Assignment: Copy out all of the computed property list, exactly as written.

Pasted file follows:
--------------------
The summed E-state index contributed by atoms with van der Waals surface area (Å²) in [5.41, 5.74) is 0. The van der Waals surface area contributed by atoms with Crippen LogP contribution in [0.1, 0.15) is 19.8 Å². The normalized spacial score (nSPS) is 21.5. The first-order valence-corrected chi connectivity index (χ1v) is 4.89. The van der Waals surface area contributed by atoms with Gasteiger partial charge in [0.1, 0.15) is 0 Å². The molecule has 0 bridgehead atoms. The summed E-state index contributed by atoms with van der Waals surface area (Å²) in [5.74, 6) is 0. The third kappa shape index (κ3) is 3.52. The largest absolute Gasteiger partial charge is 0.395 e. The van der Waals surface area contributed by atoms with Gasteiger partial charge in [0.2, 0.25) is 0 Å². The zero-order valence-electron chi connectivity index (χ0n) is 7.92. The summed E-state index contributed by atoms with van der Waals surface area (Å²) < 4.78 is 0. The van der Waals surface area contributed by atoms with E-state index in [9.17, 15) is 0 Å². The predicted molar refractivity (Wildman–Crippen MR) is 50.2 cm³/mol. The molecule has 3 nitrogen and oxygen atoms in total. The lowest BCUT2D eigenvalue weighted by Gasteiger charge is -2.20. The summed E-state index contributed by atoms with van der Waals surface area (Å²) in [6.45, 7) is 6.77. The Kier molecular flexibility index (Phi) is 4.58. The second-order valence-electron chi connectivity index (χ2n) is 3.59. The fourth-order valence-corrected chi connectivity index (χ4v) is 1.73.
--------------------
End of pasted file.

The summed E-state index contributed by atoms with van der Waals surface area (Å²) in [5.41, 5.74) is 0. The van der Waals surface area contributed by atoms with Crippen LogP contribution in [0.1, 0.15) is 19.8 Å². The normalized spacial score (nSPS) is 21.5. The first-order valence-corrected chi connectivity index (χ1v) is 4.89. The van der Waals surface area contributed by atoms with Gasteiger partial charge in [0.1, 0.15) is 0 Å². The molecule has 0 bridgehead atoms. The summed E-state index contributed by atoms with van der Waals surface area (Å²) in [5.74, 6) is 0. The third kappa shape index (κ3) is 3.52. The largest absolute Gasteiger partial charge is 0.395 e. The van der Waals surface area contributed by atoms with Gasteiger partial charge in [0.2, 0.25) is 0 Å². The zero-order valence-electron chi connectivity index (χ0n) is 7.92. The summed E-state index contributed by atoms with van der Waals surface area (Å²) < 4.78 is 0. The van der Waals surface area contributed by atoms with E-state index in [9.17, 15) is 0 Å². The predicted molar refractivity (Wildman–Crippen MR) is 50.2 cm³/mol. The molecule has 3 nitrogen and oxygen atoms in total. The lowest BCUT2D eigenvalue weighted by Gasteiger charge is -2.20. The summed E-state index contributed by atoms with van der Waals surface area (Å²) in [6.45, 7) is 6.77. The Kier molecular flexibility index (Phi) is 4.58. The second-order valence-electron chi connectivity index (χ2n) is 3.59. The fourth-order valence-corrected chi connectivity index (χ4v) is 1.73.